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July 1st, 2013

Newbies Guide to Debian 7 – Part One

Editor’s note: Part Two of the Debian Guide is now online.

An Illustrated Debian 7 Installation Guide

First of all you need an installation image (ISO file) which you can download from www.debian.org. I recommend the small network install image. After downloading the file, copy it to a blank CD, DVD or USB memory-stick. For information on creating a bootable USB memory stick, see the article Create a Bootable Live USB Thumb Drive or Rescue Drive Using UNetbootin.

If you´re installing to a virtualbox you’re ready to continue to the next step. However, if you’re installing directly to your hard drive as a native installation, you should connect to the Internet using an Ethernet cable since not all Wi-Fi cards are supported. For example, I have an Intel Wi-Fi card for which there are no drivers included in the Debian installation media, so they need to be downloaded manually later.

If you already have another operating system installed you can keep it, but be sure you have enough room to add Debian and a Swap partition.

Ok, let’s get started with the installation! Just click on the first image below, the one with the caption “Beginning your Debian install,” and follow the slide show until the installation is complete. Beneath each image, I’ll guide you through the installation process.

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Gustav Fridell

Gustav Fridell is a self-described "hard working family man" who resides in Stockholm, Sweden. He has been using Linux since August, 2010 and enjoys testing different distros.

Latest posts by Gustav Fridell (see all)

12 comments to Newbies Guide to Debian 7 – Part One

  • Curtis

    Gustav,

    While I think that this is a good start to a tutorial, it ends rather abruptly. Honestly, the installation of debian (via the installer) is so simple that beyond the creation of the install media, there seems to be little to include if you don’t go a bit further.

    I surely hope that part2 (and presumable the next 100 parts if they are all going to be this short) will venture a bit more into getting a Linux newcomer acquainted with their system. As it is now, you are basically saying, “Here’s how debian works: install this, now you’re on your own.”

  • emariz

    Why would a new user perform a network installation? First, they will not know what to answer. Two, you are wrongly assuming that at least the wired network device would be supported by the installer. The Atheros wired network device on this laptop is only supported by the kernel available in Backports.

    You should recommend them to download the DVD of their preferred desktop environment, and tell them how to verify the downloaded image. This way, they will end with a complete desktop system, no matter what.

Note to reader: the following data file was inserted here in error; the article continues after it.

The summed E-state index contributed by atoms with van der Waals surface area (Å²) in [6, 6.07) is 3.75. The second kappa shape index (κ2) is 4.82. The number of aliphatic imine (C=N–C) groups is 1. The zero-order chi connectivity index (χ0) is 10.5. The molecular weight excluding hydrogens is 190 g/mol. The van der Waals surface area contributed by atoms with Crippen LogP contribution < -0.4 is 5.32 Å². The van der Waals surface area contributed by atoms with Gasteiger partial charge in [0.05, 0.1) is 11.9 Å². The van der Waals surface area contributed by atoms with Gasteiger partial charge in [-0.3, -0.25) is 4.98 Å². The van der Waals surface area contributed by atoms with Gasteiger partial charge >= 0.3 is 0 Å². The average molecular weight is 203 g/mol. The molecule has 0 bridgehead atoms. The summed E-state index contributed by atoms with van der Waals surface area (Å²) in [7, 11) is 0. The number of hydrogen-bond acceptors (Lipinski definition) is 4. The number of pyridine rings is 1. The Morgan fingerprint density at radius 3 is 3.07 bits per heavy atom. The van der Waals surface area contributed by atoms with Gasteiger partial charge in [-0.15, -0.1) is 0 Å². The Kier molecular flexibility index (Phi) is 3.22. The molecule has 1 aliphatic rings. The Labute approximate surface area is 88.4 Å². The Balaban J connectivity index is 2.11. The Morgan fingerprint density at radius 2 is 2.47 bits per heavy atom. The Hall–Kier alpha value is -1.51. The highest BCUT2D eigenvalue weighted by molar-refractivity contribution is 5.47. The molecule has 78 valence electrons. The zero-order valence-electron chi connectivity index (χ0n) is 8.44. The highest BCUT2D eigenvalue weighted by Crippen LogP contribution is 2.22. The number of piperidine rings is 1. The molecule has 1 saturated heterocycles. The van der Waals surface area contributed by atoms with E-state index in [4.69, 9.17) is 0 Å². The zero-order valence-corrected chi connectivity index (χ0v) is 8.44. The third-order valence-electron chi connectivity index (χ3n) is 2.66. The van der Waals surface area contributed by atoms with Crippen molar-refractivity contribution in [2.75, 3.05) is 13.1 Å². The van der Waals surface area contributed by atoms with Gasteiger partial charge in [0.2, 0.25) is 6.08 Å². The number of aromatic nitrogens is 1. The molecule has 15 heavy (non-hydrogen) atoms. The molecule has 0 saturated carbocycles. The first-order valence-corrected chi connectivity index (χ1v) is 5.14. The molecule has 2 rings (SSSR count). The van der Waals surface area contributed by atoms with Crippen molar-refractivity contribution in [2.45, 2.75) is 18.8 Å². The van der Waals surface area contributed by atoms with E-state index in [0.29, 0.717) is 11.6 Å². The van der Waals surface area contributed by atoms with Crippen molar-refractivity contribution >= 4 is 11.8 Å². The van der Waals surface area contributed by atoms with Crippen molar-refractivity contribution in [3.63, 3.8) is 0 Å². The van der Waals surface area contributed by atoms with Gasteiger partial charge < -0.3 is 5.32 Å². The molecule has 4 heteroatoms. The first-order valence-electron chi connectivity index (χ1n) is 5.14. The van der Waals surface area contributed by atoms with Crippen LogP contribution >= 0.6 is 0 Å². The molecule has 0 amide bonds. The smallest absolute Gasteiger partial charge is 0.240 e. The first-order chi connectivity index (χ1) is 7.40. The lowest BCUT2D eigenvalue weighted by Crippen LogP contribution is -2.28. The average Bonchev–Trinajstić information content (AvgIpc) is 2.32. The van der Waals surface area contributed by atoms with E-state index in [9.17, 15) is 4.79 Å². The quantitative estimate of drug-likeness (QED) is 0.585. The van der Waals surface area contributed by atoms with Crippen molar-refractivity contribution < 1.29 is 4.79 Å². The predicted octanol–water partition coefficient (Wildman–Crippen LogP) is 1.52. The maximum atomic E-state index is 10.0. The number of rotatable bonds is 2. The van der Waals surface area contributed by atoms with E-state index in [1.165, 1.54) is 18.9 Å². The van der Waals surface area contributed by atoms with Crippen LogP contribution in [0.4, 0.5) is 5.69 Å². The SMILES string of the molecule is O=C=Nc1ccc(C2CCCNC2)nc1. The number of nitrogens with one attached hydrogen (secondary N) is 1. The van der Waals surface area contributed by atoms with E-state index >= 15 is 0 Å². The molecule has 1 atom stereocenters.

• nivek

    I would sincerely like to be able to use Debian BUT I know (from past experience) that the Huawei modem stick will not work with this OS out of the box – in fact many distro derived from Debian also fail. Debian fail to understand that I like so many millions of computer users it is our ONLY way of connecting to the Internet.
    So why should I try again? So I can be disappointed again?

  • @nivek There might be a solution to your problem at http://wiki.debian.org/Huawei/E220

    Might be worth taking a look to see.

  • R S Chakravarti

    Why don’t you mention the unofficial CD that includes firmware? That might help.

  • nivek

    @Christine Hall thank you for your response but just so you can understand my appreciation of this matter, everything from the word Kernal onwards in the quoted page means very little to me. I’ve had someone try (and I appreciated it greatly) to help me through this. It all failed.
    My basic point is that it is a known problem – is it solved yet? Do technical idiots like me have a ‘press this button’ fix yet? And how in all honesty can Debian or any reviewer say that it works out of the box when it (for me) will not. BTW the Huawei modems that I’ve tried are E160G (awful signal), E1550, E156G, and E353. The E160G Debian could see but would not work correctly. The other 3 modems were not see as modem by Debian.

  • @nivek Believe me, I understand your frustration. Here’s another option. I’m assuming you’re in rural Canada, only because the Huawei modems seem to be in use there a lot. In the nearest city or large town to you, you’ll most likely be able to find a Linux Users Group, or LUG. Now, I would imagine that a local LUG to you would be used to applying the work-around to get the Huawei work work and play well with Linux.

    The site Linux Links has a list of Linux Users Groups by location. Since LUGs are local or regional, you can often find someone who’ll be happy to meet with you (and your computer computer 🙂 to solve a problem. I’m confident you’ll find someone who’ll help you get you’re computer running the distro of your choice with a working Huawei modem.

    The link to the Linux Links LUG list is: http://www.linuxlinks.com/UserGroups/

    Good luck!

  • Larry

    Gustav,
    Will you please add more detail as to what choices are included in the Software selections? Your install shows you have 4 items checked for install: Debian Destop Enviro, Print Server, Laptop, System Utilities. Newbie’s don’t have a clue as to what software or utilities are added with each selection. It might be worthwhile to also mention how the newbie could make a Minimum Install.